This is an archived article that was published on sltrib.com in 2011, and information in the article may be outdated. It is provided only for personal research purposes and may not be reprinted.
On a long, flat stretch of country road, Matt Burke was talking cars with a fellow bicyclist when a Dodge Durango slammed into them from behind, hurling Burke about 50 feet before he hit the road, his skull fractured, his face shattered.
In that moment, everything Burke had wanted a career as an Army surgeon, a future with his wife and daughter evaporated in the crisp, sunny evening of Oct. 1, 2010.
Today, Matt Burke, a Utah native, is in an Army hospital in Georgia. His wife, Bonnie, a nurse, is with him every day. He was in a coma for weeks. His brain damage was devastating, and his survival remains in doubt.
The orthopedic specialist who treated trauma patients at an airbase in Iraq "will never be a surgeon again," says Paul Burke, Matt's older brother. "He'll never be a doctor again. The brother I have known and loved was lost on Oct. 1."
Daniel Johnson, the man who hit Matt Burke and four fellow riders from behind in Beech Island, S.C., remains under investigation. No charges have been filed.
Maj. Matt Burke, 38, grew up in Salt Lake City, graduated from Judge Memorial Catholic High School and headed for college in Massachusetts.
His father, John Burke, is a physician; his mother, Andrea, a registered nurse. Paul Burke is an attorney, their brother Ted is an engineer and their sister, Erin, is finishing law school at the University of Utah.
One or the other or all have been at Matt's side in Georgia nearly every day.
Matt Burke was an active, inquisitive little kid, nicknamed "Touchy" because he couldn't keep his hands off anything.
"That presaged his career as a surgeon," Paul Burke says. "He had wonderful hands; he was a very skilled surgeon. He was intelligent, funny and very compassionate."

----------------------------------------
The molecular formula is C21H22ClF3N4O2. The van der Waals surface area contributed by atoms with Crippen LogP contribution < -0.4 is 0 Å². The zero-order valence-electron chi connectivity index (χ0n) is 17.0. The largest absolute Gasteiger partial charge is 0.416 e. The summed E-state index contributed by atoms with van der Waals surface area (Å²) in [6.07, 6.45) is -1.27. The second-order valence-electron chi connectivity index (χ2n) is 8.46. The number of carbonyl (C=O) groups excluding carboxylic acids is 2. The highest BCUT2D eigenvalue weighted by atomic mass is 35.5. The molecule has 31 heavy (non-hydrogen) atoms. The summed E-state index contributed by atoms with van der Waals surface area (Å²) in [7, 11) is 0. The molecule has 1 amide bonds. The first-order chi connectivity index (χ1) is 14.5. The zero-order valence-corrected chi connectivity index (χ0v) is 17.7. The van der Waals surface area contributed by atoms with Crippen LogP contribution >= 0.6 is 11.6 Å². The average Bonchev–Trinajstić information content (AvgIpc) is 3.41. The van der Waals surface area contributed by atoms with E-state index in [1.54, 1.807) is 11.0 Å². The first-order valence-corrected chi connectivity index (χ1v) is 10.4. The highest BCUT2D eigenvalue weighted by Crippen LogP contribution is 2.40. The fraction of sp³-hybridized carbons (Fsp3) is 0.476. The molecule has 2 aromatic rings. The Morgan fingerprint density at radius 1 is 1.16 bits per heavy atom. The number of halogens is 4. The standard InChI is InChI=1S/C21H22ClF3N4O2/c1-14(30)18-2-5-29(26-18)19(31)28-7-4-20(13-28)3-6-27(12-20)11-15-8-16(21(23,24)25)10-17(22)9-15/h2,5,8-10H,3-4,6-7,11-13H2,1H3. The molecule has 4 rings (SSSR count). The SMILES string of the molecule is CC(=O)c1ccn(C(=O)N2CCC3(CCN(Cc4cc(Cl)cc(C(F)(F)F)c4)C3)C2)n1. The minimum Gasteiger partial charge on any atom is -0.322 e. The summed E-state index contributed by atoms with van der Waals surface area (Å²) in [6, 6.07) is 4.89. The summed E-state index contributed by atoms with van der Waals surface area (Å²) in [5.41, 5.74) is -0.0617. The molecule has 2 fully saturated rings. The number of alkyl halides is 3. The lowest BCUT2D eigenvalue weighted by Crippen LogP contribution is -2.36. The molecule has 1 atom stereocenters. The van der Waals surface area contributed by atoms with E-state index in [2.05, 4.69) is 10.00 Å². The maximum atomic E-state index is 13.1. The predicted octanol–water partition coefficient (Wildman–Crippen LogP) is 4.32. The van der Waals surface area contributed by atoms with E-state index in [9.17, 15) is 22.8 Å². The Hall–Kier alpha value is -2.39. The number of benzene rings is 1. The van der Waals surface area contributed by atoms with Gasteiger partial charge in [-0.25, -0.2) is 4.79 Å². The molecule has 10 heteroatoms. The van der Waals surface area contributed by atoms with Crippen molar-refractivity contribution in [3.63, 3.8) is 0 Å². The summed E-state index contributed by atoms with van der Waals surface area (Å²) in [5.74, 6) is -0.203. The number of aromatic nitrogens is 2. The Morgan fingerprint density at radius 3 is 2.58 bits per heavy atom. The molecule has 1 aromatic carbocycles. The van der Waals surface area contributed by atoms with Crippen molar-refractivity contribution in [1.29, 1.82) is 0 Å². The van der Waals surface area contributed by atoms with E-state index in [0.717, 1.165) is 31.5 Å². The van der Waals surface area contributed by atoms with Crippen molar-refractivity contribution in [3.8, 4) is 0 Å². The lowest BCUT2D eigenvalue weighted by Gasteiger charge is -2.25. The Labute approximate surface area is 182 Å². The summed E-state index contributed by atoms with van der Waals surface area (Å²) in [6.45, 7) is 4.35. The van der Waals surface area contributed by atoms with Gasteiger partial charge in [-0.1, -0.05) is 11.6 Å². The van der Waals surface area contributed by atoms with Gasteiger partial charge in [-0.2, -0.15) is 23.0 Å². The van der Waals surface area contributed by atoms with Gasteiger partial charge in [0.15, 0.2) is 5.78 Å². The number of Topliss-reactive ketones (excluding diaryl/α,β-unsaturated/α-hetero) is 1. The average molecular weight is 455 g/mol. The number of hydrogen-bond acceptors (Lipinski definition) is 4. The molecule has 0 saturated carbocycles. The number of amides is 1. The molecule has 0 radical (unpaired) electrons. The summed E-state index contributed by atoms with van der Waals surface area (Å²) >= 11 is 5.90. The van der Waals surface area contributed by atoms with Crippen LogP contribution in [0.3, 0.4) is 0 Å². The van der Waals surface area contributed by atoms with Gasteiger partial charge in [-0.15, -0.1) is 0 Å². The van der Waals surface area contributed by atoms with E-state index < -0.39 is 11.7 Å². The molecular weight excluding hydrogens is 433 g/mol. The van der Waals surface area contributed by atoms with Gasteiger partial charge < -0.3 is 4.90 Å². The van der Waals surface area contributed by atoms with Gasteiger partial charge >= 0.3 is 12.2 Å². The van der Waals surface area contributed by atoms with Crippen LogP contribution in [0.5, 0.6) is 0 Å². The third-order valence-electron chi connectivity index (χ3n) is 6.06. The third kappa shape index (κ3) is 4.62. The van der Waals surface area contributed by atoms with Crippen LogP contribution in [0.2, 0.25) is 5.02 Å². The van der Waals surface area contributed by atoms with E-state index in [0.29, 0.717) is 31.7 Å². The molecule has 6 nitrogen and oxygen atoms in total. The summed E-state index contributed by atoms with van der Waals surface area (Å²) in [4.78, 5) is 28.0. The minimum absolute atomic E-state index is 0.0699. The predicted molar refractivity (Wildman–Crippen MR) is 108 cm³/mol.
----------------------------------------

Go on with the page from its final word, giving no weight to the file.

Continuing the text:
Even as a kid, his brother says, "you could see all the little pieces, the broad interests. In high school, he loved the sciences."
At the College of the Holy Cross in Worcester, Mass., the young man from Utah's high desert became a competitive rower at regattas ranging from the Head of the Charles in Boston to England's Henley Royal on the Thames.
After graduating, Matt Burke applied to medical schools but got a stack of rejection letters. He later was accepted at the Uniformed Services Academy for Medical School, trained in orthopedic surgery at Stanford University and was assigned to the Army upon graduation.
It was a good fit. Matt Burke has jumped out of airplanes with Green Berets and scuba-dived with Navy SEALs. Besides being a master cyclist, he learned how to wakeboard behind a Cobalt powerboat he towed with his Ford F-150 pickup.
Burke spent about five months at Al Asad Airbase in Iraq, treating service members with traumatic injuries before they were sent to the U.S. military hospital in Germany.
"He joked that a big part of his practice there was treating Marines who'd hurt each other," Paul Burke says.
When Matt came home, he and Bonnie decided to start their own post-war baby boom, Paul says. Anna Ryan Burke is 10 months old.
The collision • On that October day, Matt Burke and about 14 other cyclists were on a long ride. Matt was preparing for a triathlon and, as his brother says, keeping physically fit to maintain his military readiness and ability to be deployed.